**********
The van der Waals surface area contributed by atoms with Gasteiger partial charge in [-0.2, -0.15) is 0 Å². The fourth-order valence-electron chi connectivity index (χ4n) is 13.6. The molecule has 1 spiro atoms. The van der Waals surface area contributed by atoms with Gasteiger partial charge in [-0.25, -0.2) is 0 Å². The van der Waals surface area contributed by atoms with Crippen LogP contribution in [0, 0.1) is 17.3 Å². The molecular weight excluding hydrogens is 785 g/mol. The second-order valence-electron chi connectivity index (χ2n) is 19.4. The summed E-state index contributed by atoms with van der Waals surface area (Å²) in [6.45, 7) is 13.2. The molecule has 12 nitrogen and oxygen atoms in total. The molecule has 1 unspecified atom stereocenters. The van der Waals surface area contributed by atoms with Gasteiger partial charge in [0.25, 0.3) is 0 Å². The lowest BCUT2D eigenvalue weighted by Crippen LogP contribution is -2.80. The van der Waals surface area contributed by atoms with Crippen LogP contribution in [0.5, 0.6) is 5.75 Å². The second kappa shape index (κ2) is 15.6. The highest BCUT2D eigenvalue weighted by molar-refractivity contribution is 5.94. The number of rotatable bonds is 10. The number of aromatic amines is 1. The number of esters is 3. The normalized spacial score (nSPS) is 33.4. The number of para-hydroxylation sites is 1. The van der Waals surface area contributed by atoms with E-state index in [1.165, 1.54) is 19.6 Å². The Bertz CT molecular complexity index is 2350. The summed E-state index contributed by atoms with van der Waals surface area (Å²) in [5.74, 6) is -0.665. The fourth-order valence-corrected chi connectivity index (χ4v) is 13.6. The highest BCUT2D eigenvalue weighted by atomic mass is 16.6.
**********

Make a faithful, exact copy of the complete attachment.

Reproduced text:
The van der Waals surface area contributed by atoms with Gasteiger partial charge in [-0.2, -0.15) is 0 Å². The fourth-order valence-electron chi connectivity index (χ4n) is 13.6. The molecule has 1 spiro atoms. The van der Waals surface area contributed by atoms with Gasteiger partial charge in [-0.25, -0.2) is 0 Å². The van der Waals surface area contributed by atoms with Crippen LogP contribution in [0, 0.1) is 17.3 Å². The molecular weight excluding hydrogens is 785 g/mol. The second-order valence-electron chi connectivity index (χ2n) is 19.4. The summed E-state index contributed by atoms with van der Waals surface area (Å²) in [6.45, 7) is 13.2. The molecule has 12 nitrogen and oxygen atoms in total. The molecule has 1 unspecified atom stereocenters. The van der Waals surface area contributed by atoms with Gasteiger partial charge in [0.25, 0.3) is 0 Å². The lowest BCUT2D eigenvalue weighted by Crippen LogP contribution is -2.80. The van der Waals surface area contributed by atoms with Crippen LogP contribution in [0.5, 0.6) is 5.75 Å². The second kappa shape index (κ2) is 15.6. The highest BCUT2D eigenvalue weighted by molar-refractivity contribution is 5.94. The number of rotatable bonds is 10. The number of aromatic amines is 1. The number of esters is 3. The normalized spacial score (nSPS) is 33.4. The number of para-hydroxylation sites is 1. The van der Waals surface area contributed by atoms with E-state index in [1.165, 1.54) is 19.6 Å². The Bertz CT molecular complexity index is 2350. The summed E-state index contributed by atoms with van der Waals surface area (Å²) in [5.74, 6) is -0.665. The fourth-order valence-corrected chi connectivity index (χ4v) is 13.6. The highest BCUT2D eigenvalue weighted by atomic mass is 16.6.